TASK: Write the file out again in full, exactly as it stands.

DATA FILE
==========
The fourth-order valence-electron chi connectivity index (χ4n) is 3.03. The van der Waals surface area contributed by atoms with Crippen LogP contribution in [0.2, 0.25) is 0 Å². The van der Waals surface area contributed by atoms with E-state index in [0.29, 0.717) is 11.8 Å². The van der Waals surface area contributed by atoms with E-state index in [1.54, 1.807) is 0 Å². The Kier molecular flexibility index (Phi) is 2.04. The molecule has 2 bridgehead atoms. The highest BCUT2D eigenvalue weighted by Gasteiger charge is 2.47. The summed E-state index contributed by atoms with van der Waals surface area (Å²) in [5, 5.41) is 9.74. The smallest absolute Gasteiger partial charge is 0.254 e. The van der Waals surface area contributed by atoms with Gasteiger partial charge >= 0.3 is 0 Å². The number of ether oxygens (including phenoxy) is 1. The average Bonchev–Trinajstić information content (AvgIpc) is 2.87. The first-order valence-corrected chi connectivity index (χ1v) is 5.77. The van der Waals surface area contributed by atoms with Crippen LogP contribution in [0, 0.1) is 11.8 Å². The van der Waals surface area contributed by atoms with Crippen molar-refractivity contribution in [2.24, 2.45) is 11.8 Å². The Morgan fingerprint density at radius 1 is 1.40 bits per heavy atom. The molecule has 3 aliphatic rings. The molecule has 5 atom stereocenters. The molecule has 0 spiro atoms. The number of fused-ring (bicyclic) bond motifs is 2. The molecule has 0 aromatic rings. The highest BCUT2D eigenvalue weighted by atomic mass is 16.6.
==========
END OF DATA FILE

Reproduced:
The fourth-order valence-electron chi connectivity index (χ4n) is 3.03. The van der Waals surface area contributed by atoms with Crippen LogP contribution in [0.2, 0.25) is 0 Å². The van der Waals surface area contributed by atoms with E-state index in [0.29, 0.717) is 11.8 Å². The van der Waals surface area contributed by atoms with E-state index in [1.54, 1.807) is 0 Å². The Kier molecular flexibility index (Phi) is 2.04. The molecule has 2 bridgehead atoms. The highest BCUT2D eigenvalue weighted by Gasteiger charge is 2.47. The summed E-state index contributed by atoms with van der Waals surface area (Å²) in [5, 5.41) is 9.74. The smallest absolute Gasteiger partial charge is 0.254 e. The van der Waals surface area contributed by atoms with Gasteiger partial charge >= 0.3 is 0 Å². The number of ether oxygens (including phenoxy) is 1. The average Bonchev–Trinajstić information content (AvgIpc) is 2.87. The first-order valence-corrected chi connectivity index (χ1v) is 5.77. The van der Waals surface area contributed by atoms with Crippen LogP contribution in [0, 0.1) is 11.8 Å². The van der Waals surface area contributed by atoms with Crippen molar-refractivity contribution in [2.24, 2.45) is 11.8 Å². The Morgan fingerprint density at radius 1 is 1.40 bits per heavy atom. The molecule has 3 aliphatic rings. The molecule has 5 atom stereocenters. The molecule has 0 spiro atoms. The number of fused-ring (bicyclic) bond motifs is 2. The molecule has 0 aromatic rings. The highest BCUT2D eigenvalue weighted by atomic mass is 16.6.